Evil twin attacks
Some places have a couple of public WiFi networks available. One shares the name of the place (e.g., Coffee-Shop), another one is for guests (e.g., Coffee-Shop-GUEST). Or one is password-protected while the other one offers free access.It seems innocent enough to connect to either of those networks. But there’s no guarantee one of them is not fake.
A hacker can set up a separate WiFi connection with the same or similar name to the place where people tend to connect to WiFi, e.g., a coffee shop or mall. That gives them the power to see the exchanges of everyone connected to the network.
Of course, if two public WiFi networks have similar names, it doesn’t mean a hacker runs one of them. But it’s better to be safe than sorry and look for a secure connection instead.
Fake WiFi hotspots
Fake or rogue WiFi hotspots share the same threats as evil twin attacks. But instead of mimicking some coffee shops or other places, they disguise as free public WiFi networks.
You encounter these networks everywhere. They go under the name Free WiFi, Free Access, or appear as random WiFi access points that are not password-protected. It may be a legit free connection offered by the city or some organization. But it can also be a network run by a hacker.
Lousy router configuration
If you have ever had to set up a router at your home, you know it requires logging in and configuring WiFi settings. Some people analyze the settings, secure the WiFi connection, and change the router password along the way. But most people don’t.
WiFi works? That’s good enough.
They leave the WiFi security settings untouched and often don’t even try to change the router password. And that makes it easy for hackers to access the router. Then they can change the settings and overlook the internet traffic of those using the connection.
Another common threat when using public WiFi is man-in-the-middle attacks. They happen silently. You may not even realize something has happened. That’s because the attacker “stands” between you and the website you access.
You may request a particular web page and get one with altered information. It may lead you to a fake login or payment page to steal your login credentials or bank account details. The same way, it can change your conversation online — alter your messages before sending or mess with the info you receive instead.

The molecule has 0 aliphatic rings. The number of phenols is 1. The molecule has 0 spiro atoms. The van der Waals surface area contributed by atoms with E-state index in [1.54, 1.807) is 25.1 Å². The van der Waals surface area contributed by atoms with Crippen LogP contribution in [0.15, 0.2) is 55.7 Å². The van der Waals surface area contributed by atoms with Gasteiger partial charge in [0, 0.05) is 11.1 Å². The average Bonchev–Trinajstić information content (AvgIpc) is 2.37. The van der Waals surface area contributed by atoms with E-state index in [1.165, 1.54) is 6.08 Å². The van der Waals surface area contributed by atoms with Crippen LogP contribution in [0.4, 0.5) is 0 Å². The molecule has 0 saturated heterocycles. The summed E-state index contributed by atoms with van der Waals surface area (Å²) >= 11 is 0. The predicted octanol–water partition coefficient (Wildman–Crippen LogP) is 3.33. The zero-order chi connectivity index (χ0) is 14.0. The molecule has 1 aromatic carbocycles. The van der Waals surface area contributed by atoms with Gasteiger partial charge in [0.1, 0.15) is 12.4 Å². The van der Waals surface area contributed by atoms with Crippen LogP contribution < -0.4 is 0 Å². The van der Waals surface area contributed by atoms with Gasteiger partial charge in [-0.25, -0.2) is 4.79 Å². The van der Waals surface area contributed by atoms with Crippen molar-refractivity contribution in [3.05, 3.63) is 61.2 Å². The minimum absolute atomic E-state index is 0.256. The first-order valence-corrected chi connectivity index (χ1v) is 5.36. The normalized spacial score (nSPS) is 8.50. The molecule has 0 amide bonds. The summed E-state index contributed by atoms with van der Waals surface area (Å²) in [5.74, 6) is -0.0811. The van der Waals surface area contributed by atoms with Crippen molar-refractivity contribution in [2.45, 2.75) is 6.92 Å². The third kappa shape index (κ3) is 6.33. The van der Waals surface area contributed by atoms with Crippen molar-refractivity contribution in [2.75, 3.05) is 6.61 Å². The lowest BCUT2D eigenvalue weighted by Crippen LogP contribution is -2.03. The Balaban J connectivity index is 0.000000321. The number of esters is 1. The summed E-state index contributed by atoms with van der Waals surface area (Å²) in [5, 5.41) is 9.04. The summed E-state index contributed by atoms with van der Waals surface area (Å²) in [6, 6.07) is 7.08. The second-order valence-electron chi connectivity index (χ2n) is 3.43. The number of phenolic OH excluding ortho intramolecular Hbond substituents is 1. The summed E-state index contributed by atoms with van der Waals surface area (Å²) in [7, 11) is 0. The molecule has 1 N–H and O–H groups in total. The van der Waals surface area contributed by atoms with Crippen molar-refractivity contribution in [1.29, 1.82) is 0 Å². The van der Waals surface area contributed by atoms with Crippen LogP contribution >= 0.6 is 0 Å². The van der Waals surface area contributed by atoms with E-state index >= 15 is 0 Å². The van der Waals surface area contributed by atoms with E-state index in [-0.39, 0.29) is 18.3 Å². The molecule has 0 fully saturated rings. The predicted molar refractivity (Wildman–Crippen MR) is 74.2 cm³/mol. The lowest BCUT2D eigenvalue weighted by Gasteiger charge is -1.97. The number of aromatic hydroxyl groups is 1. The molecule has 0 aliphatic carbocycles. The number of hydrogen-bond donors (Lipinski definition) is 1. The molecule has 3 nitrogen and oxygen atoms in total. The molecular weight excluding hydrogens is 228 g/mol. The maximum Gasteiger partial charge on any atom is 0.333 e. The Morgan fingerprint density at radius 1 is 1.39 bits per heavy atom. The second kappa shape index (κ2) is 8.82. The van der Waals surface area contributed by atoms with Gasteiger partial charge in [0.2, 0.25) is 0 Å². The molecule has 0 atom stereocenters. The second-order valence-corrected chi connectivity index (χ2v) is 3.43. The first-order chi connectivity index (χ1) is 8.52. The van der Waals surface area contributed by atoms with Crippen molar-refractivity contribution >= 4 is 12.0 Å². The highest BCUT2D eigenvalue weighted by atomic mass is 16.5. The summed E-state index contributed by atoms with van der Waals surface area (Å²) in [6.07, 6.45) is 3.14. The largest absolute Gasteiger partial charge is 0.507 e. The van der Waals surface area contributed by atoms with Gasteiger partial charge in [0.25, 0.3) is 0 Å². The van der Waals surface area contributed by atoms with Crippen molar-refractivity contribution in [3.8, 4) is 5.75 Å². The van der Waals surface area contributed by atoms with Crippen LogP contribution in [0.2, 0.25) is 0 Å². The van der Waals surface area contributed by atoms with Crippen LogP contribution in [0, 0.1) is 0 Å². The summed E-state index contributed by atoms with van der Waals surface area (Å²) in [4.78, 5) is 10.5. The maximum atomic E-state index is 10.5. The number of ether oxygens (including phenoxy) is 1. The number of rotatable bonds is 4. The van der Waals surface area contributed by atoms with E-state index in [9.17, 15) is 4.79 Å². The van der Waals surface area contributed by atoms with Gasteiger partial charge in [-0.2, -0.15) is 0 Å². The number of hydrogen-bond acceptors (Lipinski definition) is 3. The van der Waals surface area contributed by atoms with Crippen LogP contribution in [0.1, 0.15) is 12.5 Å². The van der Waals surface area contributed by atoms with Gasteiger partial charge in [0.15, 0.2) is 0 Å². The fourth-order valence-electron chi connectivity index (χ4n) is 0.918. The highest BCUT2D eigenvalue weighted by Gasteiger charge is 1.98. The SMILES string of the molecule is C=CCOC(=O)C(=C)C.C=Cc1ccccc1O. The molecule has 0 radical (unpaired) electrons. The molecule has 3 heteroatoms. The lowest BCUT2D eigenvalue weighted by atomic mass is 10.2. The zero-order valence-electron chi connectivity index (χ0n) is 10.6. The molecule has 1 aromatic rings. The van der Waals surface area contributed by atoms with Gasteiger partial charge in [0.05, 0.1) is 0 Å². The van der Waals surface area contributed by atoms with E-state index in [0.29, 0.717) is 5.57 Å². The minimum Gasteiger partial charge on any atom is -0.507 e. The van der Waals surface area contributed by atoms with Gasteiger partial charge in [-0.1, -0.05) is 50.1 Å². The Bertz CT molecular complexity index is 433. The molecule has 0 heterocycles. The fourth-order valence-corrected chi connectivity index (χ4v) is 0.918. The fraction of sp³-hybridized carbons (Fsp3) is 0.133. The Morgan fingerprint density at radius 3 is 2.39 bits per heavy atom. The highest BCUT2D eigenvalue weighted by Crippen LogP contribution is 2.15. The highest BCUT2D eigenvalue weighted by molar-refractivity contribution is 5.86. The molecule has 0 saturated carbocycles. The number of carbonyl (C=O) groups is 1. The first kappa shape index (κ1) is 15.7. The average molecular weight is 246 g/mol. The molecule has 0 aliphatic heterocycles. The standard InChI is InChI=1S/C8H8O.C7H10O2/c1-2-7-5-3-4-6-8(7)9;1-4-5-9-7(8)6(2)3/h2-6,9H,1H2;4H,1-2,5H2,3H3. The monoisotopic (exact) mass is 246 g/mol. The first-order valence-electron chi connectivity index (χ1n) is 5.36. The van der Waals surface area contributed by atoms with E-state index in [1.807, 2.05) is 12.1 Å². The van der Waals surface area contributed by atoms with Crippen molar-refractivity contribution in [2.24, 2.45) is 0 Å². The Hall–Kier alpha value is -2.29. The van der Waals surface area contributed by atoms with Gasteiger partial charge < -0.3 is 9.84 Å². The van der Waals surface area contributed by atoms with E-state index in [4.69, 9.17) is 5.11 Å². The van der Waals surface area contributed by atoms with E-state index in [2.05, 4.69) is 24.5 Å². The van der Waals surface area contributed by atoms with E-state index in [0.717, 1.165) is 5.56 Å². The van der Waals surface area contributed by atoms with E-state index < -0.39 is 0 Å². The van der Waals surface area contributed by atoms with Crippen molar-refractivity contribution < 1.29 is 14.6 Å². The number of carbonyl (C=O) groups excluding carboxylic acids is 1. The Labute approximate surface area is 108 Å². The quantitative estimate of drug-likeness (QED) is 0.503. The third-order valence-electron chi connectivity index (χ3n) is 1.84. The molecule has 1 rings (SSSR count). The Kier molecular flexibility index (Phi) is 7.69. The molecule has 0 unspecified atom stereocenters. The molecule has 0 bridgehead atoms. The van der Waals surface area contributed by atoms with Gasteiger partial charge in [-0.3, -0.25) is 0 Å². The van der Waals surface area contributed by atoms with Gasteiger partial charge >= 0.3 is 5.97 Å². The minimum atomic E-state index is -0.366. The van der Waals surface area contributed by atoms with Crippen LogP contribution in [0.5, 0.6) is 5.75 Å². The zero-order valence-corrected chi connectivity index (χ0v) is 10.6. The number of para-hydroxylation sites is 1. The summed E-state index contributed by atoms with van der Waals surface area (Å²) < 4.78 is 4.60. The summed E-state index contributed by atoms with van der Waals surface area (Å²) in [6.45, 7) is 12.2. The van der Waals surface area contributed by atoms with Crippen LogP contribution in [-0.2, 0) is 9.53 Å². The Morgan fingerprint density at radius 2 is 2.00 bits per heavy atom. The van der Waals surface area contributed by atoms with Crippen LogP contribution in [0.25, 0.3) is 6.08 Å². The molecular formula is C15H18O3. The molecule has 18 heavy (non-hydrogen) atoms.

When you connect to a public WiFi, you get connected to a network. The other devices of that network won’t be visible right away. But it only takes a piece of software for a hacker to oversee what’s happening in the network. The websites you visit, the information you type – it’s all available to the culprit.
Sure, there’s no harm done if you use public WiFi only to scroll through meme sites. But it can cause a lot of damage if you decide to buy something online or check your bank account balance.
Computer viruses are the most known threats online. But have you heard about computer worms?
A computer virus needs another program to spread from one device to another. Meanwhile, the worms can transport between devices on the same network without any help.
They damage the machine by multiplying and taking up extra memory or eating up the bandwidth. But more dangerous worms can also change files or lock some and demand a ransom.
What’s the solution?
One way to dodge these attacks is by avoiding public WiFi altogether. But let’s be honest, it’s difficult to deny yourself the convenience of a free hotspot.
Fortunately, there are other ways to fend off these threats.
Equip yourself with an antivirus to keep those pesky worms at bay. And use a trustworthy VPN service to encrypt your connection to the internet at all times.
A VPN is a service that leads you to the websites you want to access through a secure tunnel. It encrypts your traffic – no one can check what you upload and download. Stumbled upon an evil twin or a fake WiFi hotspot? The hackers behind them won’t be able to make sense of the information leaving (or coming to) your device. The same goes for the other threats on this list.
No matter what precautions you take, think twice before connecting to the first WiFi network you see. Avoid “Free WiFi” in the middle of nowhere. Found two identical WiFi networks? Go for the password-protected one rather than its FREE or GUEST copy.